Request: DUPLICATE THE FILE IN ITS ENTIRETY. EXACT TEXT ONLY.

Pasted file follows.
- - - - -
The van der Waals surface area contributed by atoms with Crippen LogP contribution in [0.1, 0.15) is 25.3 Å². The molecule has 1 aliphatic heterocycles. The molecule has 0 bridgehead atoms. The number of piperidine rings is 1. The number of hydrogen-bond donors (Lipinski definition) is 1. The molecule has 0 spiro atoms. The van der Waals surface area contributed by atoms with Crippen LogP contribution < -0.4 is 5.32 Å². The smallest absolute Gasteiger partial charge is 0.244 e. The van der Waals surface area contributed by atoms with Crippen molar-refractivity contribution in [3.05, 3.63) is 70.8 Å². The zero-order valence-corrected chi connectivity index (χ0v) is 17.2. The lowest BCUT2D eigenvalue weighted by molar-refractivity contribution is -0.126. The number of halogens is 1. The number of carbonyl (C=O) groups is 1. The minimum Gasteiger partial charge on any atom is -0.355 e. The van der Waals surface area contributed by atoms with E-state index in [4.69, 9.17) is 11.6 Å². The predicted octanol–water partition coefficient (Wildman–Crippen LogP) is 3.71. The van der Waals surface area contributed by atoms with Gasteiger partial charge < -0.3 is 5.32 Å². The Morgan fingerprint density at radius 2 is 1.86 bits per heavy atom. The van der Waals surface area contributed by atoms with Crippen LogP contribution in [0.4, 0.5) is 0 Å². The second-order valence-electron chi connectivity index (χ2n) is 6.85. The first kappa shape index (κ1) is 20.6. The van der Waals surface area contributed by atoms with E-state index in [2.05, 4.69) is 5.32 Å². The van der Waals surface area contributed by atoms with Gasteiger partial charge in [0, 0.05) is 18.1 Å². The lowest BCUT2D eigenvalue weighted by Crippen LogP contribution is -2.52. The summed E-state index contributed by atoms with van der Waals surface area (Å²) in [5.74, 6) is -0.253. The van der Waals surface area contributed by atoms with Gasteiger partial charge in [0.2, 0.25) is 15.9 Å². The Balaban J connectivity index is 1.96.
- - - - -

The van der Waals surface area contributed by atoms with Crippen LogP contribution in [0.1, 0.15) is 25.3 Å². The molecule has 1 aliphatic heterocycles. The molecule has 0 bridgehead atoms. The number of piperidine rings is 1. The number of hydrogen-bond donors (Lipinski definition) is 1. The molecule has 0 spiro atoms. The van der Waals surface area contributed by atoms with Crippen LogP contribution < -0.4 is 5.32 Å². The smallest absolute Gasteiger partial charge is 0.244 e. The van der Waals surface area contributed by atoms with Crippen molar-refractivity contribution in [3.05, 3.63) is 70.8 Å². The zero-order valence-corrected chi connectivity index (χ0v) is 17.2. The lowest BCUT2D eigenvalue weighted by molar-refractivity contribution is -0.126. The number of halogens is 1. The number of carbonyl (C=O) groups is 1. The minimum Gasteiger partial charge on any atom is -0.355 e. The van der Waals surface area contributed by atoms with E-state index in [4.69, 9.17) is 11.6 Å². The predicted octanol–water partition coefficient (Wildman–Crippen LogP) is 3.71. The van der Waals surface area contributed by atoms with Gasteiger partial charge < -0.3 is 5.32 Å². The Morgan fingerprint density at radius 2 is 1.86 bits per heavy atom. The van der Waals surface area contributed by atoms with Crippen LogP contribution in [0.4, 0.5) is 0 Å². The second-order valence-electron chi connectivity index (χ2n) is 6.85. The first kappa shape index (κ1) is 20.6. The van der Waals surface area contributed by atoms with E-state index in [2.05, 4.69) is 5.32 Å². The van der Waals surface area contributed by atoms with Gasteiger partial charge in [0, 0.05) is 18.1 Å². The lowest BCUT2D eigenvalue weighted by Crippen LogP contribution is -2.52. The summed E-state index contributed by atoms with van der Waals surface area (Å²) in [5.74, 6) is -0.253. The van der Waals surface area contributed by atoms with Gasteiger partial charge in [0.2, 0.25) is 15.9 Å². The Balaban J connectivity index is 1.96.